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    Tata Power Aims for 10,000 Charging Stations in 5 years

    There are currently over 70,000 fuel pumps in India that form the foundation of the country’s mobility sector. In a not too distant future when vehicles would run on electricity, how many charging stations would India need? There is no clear answer to that but the company that has taken the lead in setting up charging stations across the country–Tata Power, is pressing the accelerator.

    As of now, the company has set up 961 charging stations in the country–a mix of 250 slow AC charging points of 7-11 KW, 523 fast DC charging points of 15-30 KW capacity and 188 high capacity chargers of 50 KW and above. By the end of this fiscal, it hopes to more than double to 2000 charging stations. And in 5 years, it wants that number to swell five times.

    “We should not look at the number of petrol pumps in the country today to try and speculate how many charging stations we would need. Unlike in the case of internal combustion engines where vehicles can only be refilled in petrol pumps, in electric vehicles, home charging will be highly prevalent. Not everybody would be dependent on public charging on a regular basis,” said Praveer Sinha, CEO and managing director, Tata Power. “We are at over 900 charging stations now and by the end of this fiscal we should cross 2000. Over the medium term in the next 5 years, we are targeting 10,000 charging stations.”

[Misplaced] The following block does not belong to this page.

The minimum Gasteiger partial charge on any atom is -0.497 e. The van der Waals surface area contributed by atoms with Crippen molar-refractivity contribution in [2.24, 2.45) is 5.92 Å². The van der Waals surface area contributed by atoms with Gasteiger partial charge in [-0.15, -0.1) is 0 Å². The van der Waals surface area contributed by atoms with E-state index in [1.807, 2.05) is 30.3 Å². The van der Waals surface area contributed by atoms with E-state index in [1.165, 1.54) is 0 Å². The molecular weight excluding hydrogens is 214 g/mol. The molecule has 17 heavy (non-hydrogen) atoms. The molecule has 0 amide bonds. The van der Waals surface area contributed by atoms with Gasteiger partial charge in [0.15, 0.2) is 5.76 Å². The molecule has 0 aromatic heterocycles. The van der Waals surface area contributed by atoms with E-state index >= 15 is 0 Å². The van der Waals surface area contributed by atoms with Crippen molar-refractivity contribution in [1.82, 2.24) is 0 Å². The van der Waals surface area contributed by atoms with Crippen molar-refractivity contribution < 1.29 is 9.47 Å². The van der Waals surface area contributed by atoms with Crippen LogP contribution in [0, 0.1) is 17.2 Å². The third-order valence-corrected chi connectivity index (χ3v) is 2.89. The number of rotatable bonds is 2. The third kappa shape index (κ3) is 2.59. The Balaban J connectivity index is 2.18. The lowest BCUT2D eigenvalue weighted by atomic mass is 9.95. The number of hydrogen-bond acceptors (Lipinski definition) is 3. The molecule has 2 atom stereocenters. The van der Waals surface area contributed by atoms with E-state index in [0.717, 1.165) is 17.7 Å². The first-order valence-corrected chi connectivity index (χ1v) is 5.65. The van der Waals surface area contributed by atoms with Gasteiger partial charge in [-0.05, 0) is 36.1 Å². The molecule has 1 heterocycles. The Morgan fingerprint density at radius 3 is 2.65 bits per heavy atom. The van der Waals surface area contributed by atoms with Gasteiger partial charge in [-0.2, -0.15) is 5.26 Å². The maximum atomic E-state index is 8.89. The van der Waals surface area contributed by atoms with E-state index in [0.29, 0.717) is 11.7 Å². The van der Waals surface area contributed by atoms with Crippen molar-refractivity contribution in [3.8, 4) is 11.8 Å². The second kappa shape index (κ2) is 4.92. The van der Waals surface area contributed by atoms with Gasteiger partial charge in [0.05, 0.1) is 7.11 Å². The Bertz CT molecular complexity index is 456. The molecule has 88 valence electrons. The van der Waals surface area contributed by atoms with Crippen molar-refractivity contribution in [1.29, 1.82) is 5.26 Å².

The revenue from charging is in decimal points for Tata Power and it is unlikely to change in the near future but the company is looking at the long term when an entire ecosystem will develop around charging stations. In the interim, its biggest challenge is the lack of options in four-wheeler passenger vehicles. Currently, only group firm Tata Motors has products like the Nexon EV and the recently launched Tigor EV in the relatively affordable price bracket. The others like the Hyundai Kona, MG ZS EV, Mercedes EQC or Audi etron all cost over Rs 20 lakh.

    “If you ask me, I can see that the customer is ready. Or at the very least he is somewhat willing to look at an EV now. What constrains us is the lack of options,” Sinha said. “It restricts the business viability. Currently, the utilization rate is only around 1-3 percent. We need at least 20 percent for it to be viable. It is not a chicken and egg problem anymore. There is traction in two and three-wheelers. Charging stations are coming up. What is missing is electric four-wheelers. We need more companies to join the fray and expand the market.”